Four agencies? What is she talking about?
First of all, the probate court is to ask the local law enforcement agency to do the checks. There is nothing in the law about the probate court doing any checks itself.
Those checks are GCIC (which is the GBI), see O.C.G.A. 16-11-129(d)(1). This same subsection says that the law enforcement agency (this is the department that took your fingerprints) should request a check of FBI records (NCIC). Of course, this is done by the law enforcement agency submitting them for the first check to GCIC, which automatically forwards them on to NCIC. So it is really doen all in one check.
The local law enforcement agency is also to check NICS. This is also an FBI system, and it is an instant background check (the exact same system that is used when you buy a firearm). See O.C.G.A. 16-11-129(d)(2). So this involves no new agency.
That is everything. No more checks are performed. That is it unless you are an alien, in which case there is one more check to be performed. I am assuming you are a United States citizen.
Now, the probate court could not have been talking about the (d)(2) check, because that is instant
. It would have come back the same day you were fingerprinted (within minutes, really). The (d)(1) fingerprint check involves only GBI and FBI. That means two agencies, not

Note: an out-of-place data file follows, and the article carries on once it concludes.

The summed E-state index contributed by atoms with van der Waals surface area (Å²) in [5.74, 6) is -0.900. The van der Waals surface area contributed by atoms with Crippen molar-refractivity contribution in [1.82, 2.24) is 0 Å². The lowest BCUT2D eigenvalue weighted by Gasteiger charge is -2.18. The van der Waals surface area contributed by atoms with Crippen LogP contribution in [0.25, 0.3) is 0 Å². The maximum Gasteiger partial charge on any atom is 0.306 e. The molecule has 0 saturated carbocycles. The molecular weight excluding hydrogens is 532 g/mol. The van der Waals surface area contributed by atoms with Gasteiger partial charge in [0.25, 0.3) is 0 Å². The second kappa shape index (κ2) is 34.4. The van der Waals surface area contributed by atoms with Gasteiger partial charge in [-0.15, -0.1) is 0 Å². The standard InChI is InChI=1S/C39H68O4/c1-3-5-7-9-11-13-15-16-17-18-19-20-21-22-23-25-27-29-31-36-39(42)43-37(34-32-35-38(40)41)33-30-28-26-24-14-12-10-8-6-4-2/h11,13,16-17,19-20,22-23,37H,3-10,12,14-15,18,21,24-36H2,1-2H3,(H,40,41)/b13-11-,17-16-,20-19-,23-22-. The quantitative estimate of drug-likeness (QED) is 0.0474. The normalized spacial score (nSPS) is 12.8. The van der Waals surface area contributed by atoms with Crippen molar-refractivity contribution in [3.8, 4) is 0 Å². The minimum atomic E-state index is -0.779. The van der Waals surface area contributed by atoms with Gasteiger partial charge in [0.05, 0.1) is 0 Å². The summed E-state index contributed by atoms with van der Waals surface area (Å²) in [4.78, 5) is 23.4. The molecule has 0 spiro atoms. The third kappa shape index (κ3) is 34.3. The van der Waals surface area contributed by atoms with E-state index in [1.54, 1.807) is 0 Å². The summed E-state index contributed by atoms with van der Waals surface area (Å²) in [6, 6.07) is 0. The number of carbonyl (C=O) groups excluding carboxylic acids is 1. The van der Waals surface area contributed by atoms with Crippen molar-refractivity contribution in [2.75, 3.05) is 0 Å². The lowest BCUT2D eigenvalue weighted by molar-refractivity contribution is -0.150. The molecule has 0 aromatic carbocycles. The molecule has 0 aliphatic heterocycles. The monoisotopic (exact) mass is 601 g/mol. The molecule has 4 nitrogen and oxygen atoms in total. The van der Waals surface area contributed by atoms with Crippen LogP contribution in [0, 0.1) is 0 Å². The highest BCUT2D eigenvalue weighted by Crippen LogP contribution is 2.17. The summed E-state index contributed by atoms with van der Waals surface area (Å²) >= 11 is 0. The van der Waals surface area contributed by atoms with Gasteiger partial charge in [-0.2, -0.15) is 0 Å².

four, but even then it is only one
check that the local law enforcement agency performs and then gives a report to the judge.
Oh! But guess what? The statute says:
The law enforcement agency shall notify the judge of the probate court within 50 days, by telephone and in writing, of any findings relating to the applicant which may bear on his or her eligibility for a license or renewal license under the terms of this Code section. When no derogatory information is found on the applicant bearing on his or her eligibility to obtain a license or renewal license, a report shall not be required. The law enforcement agency shall return the application and the blank license form with the fingerprint thereon directly to the judge of the probate court within such time period.
See O.C.G.A. 16-11-129(d)(4).
The judge then has an additional ten days (i.e., not later then 60 days after the date of application) to issue the license. Id.
Pretty simple, really.
But, hey, this is just the law
. Does the law bind our government? Or just you?
Has it been 60 days?
I have a suggestion for you. You can check to see when the fingerprints were forwarded to the GBI by getting your ORI number here
. Then call GCIC and ask about the status of your fingerprint check. Ink fingerprints run about 7 days (not weeks, not months) and electronic Livescan fingerprints take only a few minutes (seriously). This will reveal if what the probate court tells you is the truth, or a lie.
Somebody is not being truthful with you.
Is it me, or is it the probate court?
Which one gave you the tools to find out the truth?
Which one just made statements without giving you any way of checking up on whether what they said is true?
Did the probate court even give you the date the fingerprints were sent off to the GBI?